KUALA LUMPUR, Malaysia—Government officials on Sunday defended their use of violence the day before to quell demonstrations in the capital.
Police beat protesters, used water cannons, and fired tear gas directly at protesters that were calling for electoral reform.
The police announced via Facebook that 1,667 people had been arrested, including 151 women and 16 children.
Reports vary widely regarding how many people participated in the rally. Media reported that 20,000 people came out to protest, while the event organizer, the Coalition for Clean and Fair Elections, or Bersih 2.0, put the number at around 50,000 people. Police reported that between 5,000 and 6,000 were in the streets.
Malaysia’s Prime Minister Najib Razak told AFP on Sunday that the crackdown was justified. "[The protesters] said they wanted to hold a peaceful rally. If the police had not monitored it, it would not have been peaceful," he said.
Defense Minister Datuk Seri Dr. Ahmad Zahid Hamidi said that the protesters were giving Malaysia a chaotic and unstable appearance.
"They just want to tarnish the image of the country and deny what had been done by Prime Minister [Datuk Seri Najib Tun Raza] in transforming the country in all aspects," the minister told reporters Sunday, according to state-run Bernama news agency.
One of the protesters, who identified himself as Mr. Dai, came with his family to support the Bersih campaign because he is dissatisfied with the current electoral system.
“There are too many phantom voters and postal votes. Somehow, in the areas where the ruling party should have lost, there were many such votes,” he said.
Mr. Dai and his relative were near Tung Shin Hospital when police fired tear gas inside at protesters gathered in the compound. Mr. Dai condemned the incident, which endangered innocent patients. Miss Dai said she saw some demonstrators flee into the hospital and police followed firing tear gas.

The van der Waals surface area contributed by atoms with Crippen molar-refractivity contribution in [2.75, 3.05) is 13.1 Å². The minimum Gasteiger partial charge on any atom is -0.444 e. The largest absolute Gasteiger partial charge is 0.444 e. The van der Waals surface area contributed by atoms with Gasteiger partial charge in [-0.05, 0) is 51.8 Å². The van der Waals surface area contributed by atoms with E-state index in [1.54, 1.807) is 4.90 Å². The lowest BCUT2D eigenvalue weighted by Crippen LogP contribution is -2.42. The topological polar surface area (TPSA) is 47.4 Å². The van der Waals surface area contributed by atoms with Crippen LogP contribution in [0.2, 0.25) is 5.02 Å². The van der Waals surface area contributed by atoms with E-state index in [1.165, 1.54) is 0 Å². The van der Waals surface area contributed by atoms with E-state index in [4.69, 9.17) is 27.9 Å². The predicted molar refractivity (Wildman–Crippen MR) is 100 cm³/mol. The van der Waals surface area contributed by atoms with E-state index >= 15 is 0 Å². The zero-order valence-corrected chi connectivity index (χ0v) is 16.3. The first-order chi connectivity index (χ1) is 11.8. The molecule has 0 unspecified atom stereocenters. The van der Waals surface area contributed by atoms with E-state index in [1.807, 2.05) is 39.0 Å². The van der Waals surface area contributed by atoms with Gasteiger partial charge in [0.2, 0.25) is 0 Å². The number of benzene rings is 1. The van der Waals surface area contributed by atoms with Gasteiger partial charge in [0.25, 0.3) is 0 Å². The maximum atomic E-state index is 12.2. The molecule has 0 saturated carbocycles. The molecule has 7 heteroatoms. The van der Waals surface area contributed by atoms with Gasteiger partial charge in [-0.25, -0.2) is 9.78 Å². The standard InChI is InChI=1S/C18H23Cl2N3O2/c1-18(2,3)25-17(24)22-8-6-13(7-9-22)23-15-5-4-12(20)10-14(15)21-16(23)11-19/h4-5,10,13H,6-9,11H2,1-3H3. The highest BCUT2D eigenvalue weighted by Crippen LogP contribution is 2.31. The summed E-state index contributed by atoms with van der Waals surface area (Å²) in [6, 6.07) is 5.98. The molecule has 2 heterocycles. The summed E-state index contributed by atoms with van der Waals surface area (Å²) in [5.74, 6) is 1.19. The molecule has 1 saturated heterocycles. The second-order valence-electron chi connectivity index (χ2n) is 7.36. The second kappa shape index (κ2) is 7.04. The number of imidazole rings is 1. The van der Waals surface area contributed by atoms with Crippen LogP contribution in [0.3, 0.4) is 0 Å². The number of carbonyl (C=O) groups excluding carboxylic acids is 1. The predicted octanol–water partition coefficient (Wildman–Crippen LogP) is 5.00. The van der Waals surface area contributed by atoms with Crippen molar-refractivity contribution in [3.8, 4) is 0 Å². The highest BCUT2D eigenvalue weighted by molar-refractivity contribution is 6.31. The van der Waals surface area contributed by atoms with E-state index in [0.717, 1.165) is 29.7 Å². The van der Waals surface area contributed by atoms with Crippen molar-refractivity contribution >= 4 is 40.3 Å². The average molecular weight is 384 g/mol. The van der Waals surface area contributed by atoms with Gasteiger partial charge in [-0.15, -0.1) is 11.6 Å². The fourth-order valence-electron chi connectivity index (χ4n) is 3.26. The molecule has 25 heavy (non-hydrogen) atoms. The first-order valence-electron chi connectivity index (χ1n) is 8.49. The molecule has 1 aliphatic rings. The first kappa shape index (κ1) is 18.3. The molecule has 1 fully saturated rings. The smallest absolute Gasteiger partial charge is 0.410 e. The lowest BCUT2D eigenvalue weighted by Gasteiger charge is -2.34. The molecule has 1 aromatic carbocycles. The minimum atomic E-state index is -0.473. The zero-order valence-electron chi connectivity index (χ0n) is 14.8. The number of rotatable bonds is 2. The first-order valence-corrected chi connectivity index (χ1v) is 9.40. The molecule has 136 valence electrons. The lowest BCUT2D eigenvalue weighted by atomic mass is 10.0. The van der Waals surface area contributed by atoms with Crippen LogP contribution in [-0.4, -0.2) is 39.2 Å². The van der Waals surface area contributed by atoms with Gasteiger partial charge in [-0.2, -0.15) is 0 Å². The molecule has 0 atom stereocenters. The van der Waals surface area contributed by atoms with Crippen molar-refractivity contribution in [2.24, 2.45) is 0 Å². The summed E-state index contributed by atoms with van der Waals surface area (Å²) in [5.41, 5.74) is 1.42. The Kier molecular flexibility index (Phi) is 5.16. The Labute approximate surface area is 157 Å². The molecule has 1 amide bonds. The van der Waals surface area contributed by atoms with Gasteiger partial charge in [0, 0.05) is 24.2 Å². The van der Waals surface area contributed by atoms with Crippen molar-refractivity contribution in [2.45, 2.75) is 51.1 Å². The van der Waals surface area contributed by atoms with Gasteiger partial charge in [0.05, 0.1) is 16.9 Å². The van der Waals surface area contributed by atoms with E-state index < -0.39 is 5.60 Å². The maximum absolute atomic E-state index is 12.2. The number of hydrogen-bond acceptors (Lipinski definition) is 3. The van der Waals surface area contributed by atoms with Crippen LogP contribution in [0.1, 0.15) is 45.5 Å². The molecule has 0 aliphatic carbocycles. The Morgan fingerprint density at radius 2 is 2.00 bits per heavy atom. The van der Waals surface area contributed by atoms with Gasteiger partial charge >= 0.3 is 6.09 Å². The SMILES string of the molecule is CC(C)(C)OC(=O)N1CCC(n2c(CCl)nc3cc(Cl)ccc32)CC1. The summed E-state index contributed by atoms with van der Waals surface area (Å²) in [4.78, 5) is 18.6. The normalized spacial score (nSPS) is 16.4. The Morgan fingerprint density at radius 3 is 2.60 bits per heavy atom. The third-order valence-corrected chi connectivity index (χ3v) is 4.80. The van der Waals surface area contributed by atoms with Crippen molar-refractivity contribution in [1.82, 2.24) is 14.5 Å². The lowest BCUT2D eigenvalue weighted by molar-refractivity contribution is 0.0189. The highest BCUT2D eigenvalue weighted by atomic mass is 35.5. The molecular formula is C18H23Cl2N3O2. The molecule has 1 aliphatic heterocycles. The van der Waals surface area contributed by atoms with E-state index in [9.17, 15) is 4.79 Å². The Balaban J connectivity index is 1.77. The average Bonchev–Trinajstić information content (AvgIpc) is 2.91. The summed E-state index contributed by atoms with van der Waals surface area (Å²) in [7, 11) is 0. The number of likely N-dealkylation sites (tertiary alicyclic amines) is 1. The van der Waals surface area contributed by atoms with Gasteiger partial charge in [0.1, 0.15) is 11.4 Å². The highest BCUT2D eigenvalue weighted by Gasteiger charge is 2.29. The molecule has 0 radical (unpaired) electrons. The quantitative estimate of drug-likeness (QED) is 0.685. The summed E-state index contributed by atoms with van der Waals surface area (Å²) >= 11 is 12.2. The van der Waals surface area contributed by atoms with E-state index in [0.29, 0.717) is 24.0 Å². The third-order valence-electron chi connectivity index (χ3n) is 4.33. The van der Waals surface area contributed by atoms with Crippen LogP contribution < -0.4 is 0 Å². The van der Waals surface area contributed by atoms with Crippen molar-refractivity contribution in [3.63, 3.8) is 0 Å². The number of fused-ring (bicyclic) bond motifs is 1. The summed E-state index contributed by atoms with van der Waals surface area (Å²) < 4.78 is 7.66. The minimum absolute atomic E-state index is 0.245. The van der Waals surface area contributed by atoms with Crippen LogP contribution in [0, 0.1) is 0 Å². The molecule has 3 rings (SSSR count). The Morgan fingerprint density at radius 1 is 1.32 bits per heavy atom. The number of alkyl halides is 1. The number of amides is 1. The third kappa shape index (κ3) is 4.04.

On the other hand, Tung Shin Hospital board of directors chairman Ng Beh Tong told Bernama that there was no tear gas canister found in the compound, neither did the police fire water canons in the direction of the hospital. The Malaysia police has denied the allegations of protesters that FRU fired tear gas and spray water cannons into the hospital compound.
Human rights groups have condemned the state’s heavy-handed reaction to the protests.
Amnesty International criticized the police’s handling of the protests, calling it “the worst campaign of repression we’ve seen in the country for years.”
Human Rights Watch likewise condemned the government’s crackdown on an electoral reform group. “[It] shows utter disregard both for free expression and for the democratic process. Governments that elected Malaysia to a second term on the United Nations Human Rights Council might feel duped," Phil Robertson, deputy Asia director of HRW, said in a statement.
Bersih 2.0, an umbrella group comprised of 62 nongovernmental organizations, made eight demands for electoral reform including calling for a clean electoral roll that reflects the voting population, a reformed postal ballot, the use of indelible ink, which will prevent voter fraud, a minimum of 21 campaign days, free and fair access to media, stronger public institutions, an end to corruption, and an end to dirty politics.
Bersih means “clean” in Malay and 2.0 refers to the fact that this year’s July 9 rally was a follow-up to a 2007 Bersih rally, which had met a similar end to Saturday’s protest.
With additional reporting by Shannon Liao and June Kellum
Article was updated July 11, at 23:00 MYT